By Dr Asmaa
Definition: Cholesterol is a waxy substance produced by the body and found in animal-based foods.
Our body needs cholesterol:
- To make cell walls
- To make vitamin D and some hormones
- To make bile, this help our body to digest fat
Cholesterol is carried through your blood, attached to proteins. This combination of proteins and cholesterol is called a lipoprotein. There are different types of cholesterol, based on what the lipoprotein carries. They are:
- Low-density lipoprotein (LDL): LDL, or "bad" cholesterol, transports cholesterol particles throughout your body. LDL cholesterol builds up in the walls of your arteries, making them hard and narrow.
- High-density lipoprotein (HDL): HDL, or "good" cholesterol, picks up excess cholesterol and takes it back to your liver.
A lipid profile also typically measures triglycerides, a type of fat in the blood. Having a high triglyceride level can also increase your risk of heart disease.
Signs and Symptoms: High blood cholesterol is a condition in which you have too much cholesterol in your blood. By itself, the condition usually has no signs or symptoms. Thus, many people do not know that their cholesterol levels are too much. Which why regular screening are important.
- Family history
- Diets high in total fat, saturated fat, and cholesterol
- Diabetes mellitus
- Chronic kidney disease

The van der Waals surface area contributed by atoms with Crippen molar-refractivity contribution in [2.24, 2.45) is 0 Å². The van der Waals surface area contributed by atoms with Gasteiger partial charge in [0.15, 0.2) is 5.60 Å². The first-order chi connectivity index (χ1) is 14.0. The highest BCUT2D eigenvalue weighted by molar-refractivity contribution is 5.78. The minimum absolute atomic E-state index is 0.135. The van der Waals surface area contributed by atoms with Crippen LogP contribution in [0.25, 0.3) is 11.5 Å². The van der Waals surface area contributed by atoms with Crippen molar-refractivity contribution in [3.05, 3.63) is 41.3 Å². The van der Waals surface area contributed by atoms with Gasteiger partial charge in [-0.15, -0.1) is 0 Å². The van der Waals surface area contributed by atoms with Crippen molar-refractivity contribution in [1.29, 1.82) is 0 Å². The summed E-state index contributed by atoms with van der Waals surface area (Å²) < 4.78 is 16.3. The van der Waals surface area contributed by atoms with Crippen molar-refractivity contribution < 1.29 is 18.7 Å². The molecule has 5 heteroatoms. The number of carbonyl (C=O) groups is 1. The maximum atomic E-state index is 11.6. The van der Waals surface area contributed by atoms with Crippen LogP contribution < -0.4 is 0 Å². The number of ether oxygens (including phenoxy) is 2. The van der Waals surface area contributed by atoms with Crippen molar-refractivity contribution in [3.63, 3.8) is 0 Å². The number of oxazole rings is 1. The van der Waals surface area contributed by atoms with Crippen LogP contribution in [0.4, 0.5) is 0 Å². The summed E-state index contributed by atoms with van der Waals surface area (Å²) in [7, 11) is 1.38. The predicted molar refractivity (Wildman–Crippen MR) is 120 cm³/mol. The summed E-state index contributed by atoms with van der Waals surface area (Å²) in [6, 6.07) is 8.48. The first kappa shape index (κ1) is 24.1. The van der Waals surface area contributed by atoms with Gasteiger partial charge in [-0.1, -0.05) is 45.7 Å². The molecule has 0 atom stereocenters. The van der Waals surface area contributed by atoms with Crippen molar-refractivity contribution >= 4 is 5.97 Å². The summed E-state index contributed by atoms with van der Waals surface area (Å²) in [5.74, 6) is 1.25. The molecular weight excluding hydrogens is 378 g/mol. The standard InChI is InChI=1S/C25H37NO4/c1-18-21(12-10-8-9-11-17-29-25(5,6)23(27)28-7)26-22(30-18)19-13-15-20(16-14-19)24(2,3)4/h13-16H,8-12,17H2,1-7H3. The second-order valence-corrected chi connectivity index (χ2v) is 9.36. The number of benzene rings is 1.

- Physical inactivity
- Steroid use
- Smoking: Cigarette smoking lowers HDL levels and is a risk factor for cardiovascular disease
Development of atherosclerosis
High cholesterol can cause a dangerous accumulation of cholesterol and other deposits on the walls of your arteries (atherosclerosis). These deposits (plaques) can reduce blood flow through your arteries, which can cause complications, such as:
- Chest pain. If the arteries that supply your heart with blood (coronary arteries) are affected, you might have chest pain (angina) and other symptoms of coronary artery disease.
- Heart attack. If plaques tear or rupture, a blood clot can form at the plaque-rupture site — blocking the flow of blood or breaking free and plugging an artery downstream. If blood flow to part of your heart stops, you will have a heart attack.
- Stroke. Similar to a heart attack, a stroke occurs when a blood clot blocks blood flow to part of your brain.
Treatment and Remedies:
The primary treatment for high cholesterol:
- Healthy diet
- Regular exercise
- Weight loss if needed
If you are facing any of the symptoms please contact your G.P doctor for screening. Doctor may prescribe pills if lifestyle changes alone are not enough to lower cholesterol level.
High – Cholesterol Prevention:
The best way to prevent high cholesterol is the same way to treat high cholesterol – leading a healthy lifestyle by:
- Regular physical activity for 30 minutes a day of at least 150 minutes per week.
- A smoke-free lifestyle is also an important method to prevent high cholesterol.
- Losing weight, Eliminating Trans fats, No alcohol, Eating foods that are low in saturated fats such as:
- Eating whole grains
- Manage stress